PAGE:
Street food is a major scene in Trinidad and Tobago. At the roadside, a plethora of vendors sell roast corn, soup, punch, doubles, gyros, burgers, you name it. These days the newest craze is food trucks. Let’s face it — it was inevitable! Don’t be surprised to go outside and see one in the vicinity of a restaurant. Some of them aren’t serving ordinary fast food either. Variety is the spice of life, and in a multi-cultural society like Trinidad and Tobago, it is abundant. You can choose from a selection of Venezuelan dishes, Indian cuisine, Vegan dishes, you name it; there will be a food truck or street vendor that sells it. Options, options, options!
This was the impetus for the first National Food Truck & Culinary Festival. Caterers, food trucks, food carts, restaurateurs and other vendors all in one place — the Queens Park Savannah Grand Stand. This was a chance to experience a bit of heaven.
Featuring good music, nice cool weather and friendly people, this event was a first but it will not be the last. Without a passport and the high cost of airfare, I got to taste cuisine from Belgium, Japan, Syria, Mexico, Jamaica, India, and other countries. The décor of the stalls and costumes of the vendors also fostered a connection to the countries they represented.
It was a rewarding outdoor dining experience for the entire family. Children ran around and enjoyed themselves while the adults limed uninhibitedly. Everyone got to taste a wide variety of food on a tight budget and the servings were bountiful!
I was fascinated to see a stall selling smoked herring wantons (apparently so was everyone else). By the time I reached the front of the line, they were sold out! This station also had spicy minced herring as a dip. I imagine this was normal in my parents’ and grandparents’ day but for a contemporary girl like me, this was unheard of! I must admit, I pictured myself sitting on the beach with one of those small jars of homemade minced herring dip paired with some crackers or nacho chips…mmmm…that and some bake and kingfish. My belly just growled!
Photograph by Shelly-Ann Inniss
Over at the Tobago station, there was crab and dumpling, fish in coconut and a range of other dishes. I bought some chip-chip (sugar cake), benne balls and a nut cake. Those didn’t last a night! My mouth is watering just remembering the taste of those sweets.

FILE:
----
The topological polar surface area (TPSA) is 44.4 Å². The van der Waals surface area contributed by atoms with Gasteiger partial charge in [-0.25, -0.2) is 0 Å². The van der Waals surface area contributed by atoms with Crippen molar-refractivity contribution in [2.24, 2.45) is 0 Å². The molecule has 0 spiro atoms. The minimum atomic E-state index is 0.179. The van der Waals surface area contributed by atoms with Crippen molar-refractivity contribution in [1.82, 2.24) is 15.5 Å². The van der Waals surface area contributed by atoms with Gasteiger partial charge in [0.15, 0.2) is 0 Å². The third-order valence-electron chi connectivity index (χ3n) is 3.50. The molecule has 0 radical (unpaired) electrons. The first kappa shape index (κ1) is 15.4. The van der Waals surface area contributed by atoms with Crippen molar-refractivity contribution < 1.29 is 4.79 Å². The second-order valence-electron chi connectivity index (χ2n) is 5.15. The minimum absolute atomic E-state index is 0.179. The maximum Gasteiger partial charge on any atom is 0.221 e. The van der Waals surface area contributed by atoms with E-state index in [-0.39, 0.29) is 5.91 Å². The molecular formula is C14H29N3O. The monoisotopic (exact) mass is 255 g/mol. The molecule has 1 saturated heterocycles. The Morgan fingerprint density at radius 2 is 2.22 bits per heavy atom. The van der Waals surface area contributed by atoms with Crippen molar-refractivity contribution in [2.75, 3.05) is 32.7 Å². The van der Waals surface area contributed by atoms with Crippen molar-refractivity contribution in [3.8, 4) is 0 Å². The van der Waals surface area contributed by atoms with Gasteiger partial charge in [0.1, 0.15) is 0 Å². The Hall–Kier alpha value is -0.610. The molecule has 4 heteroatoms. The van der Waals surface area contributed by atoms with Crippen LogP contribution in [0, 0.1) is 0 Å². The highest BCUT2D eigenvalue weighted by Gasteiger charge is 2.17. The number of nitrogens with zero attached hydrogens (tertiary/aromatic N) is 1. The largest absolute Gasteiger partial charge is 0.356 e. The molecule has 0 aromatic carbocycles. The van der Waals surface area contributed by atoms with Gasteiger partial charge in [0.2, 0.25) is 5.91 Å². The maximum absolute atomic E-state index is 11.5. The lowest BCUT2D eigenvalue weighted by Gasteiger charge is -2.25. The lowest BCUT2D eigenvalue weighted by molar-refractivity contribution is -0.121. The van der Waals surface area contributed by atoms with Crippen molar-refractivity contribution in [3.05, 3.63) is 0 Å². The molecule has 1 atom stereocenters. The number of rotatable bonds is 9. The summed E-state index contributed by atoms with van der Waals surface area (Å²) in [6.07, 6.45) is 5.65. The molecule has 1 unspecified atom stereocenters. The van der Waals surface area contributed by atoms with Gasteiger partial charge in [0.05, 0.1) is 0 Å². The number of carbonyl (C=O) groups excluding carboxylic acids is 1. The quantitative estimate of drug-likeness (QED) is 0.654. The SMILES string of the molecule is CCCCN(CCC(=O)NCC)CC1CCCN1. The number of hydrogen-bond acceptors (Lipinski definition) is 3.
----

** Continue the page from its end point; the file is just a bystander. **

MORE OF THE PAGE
Have you ever heard of dasheen wine? I always approach anything green and leafy with caution but add some alcohol and there’s no second thought! I promise you, it is a fine way to get your alcohol fix and boost your iron and potassium at the same time. They also offered sweet potato wine. With these types of wines, who needs to skip meals? Your doctor should applaud you!
Let’s keep it nutritious. Watch out traditional dye masters, snow cones with real fruit are on the scene. Out with the old and in with the new! Guava, pineapple, orange, blue berries and other fruit are now officially in the snow cones of IBKashma Snow Cones. It’s not just dye. I think all that is missing is a hint of puncheon or a dash of babash! Plus, the cup sizes are even bigger than the regular size ones. Shooks, I should have walked with more money.
No food festival is complete without a competition. Daring foodies were challenged to eat the biggest burgers courtesy Grill Masters. The winner walked away with a cash prize of $5,000. Maybe with lots of practice and burgers under my belt, I’ll sign up next year!
With my belly full, I sauntered out of the gates. The wider exposure to the food offered in Trinidad and Tobago was phenomenal. I highly recommend the roti from Wings Roti Shop, Tunapuna; the geera from the Geera Station on Ariapita Avenue; and the food from Cup of Joe’s Catering Service & Moy’s Gluten Free Kitchen. I can’t wait to see what goodies the festival will cook up next time!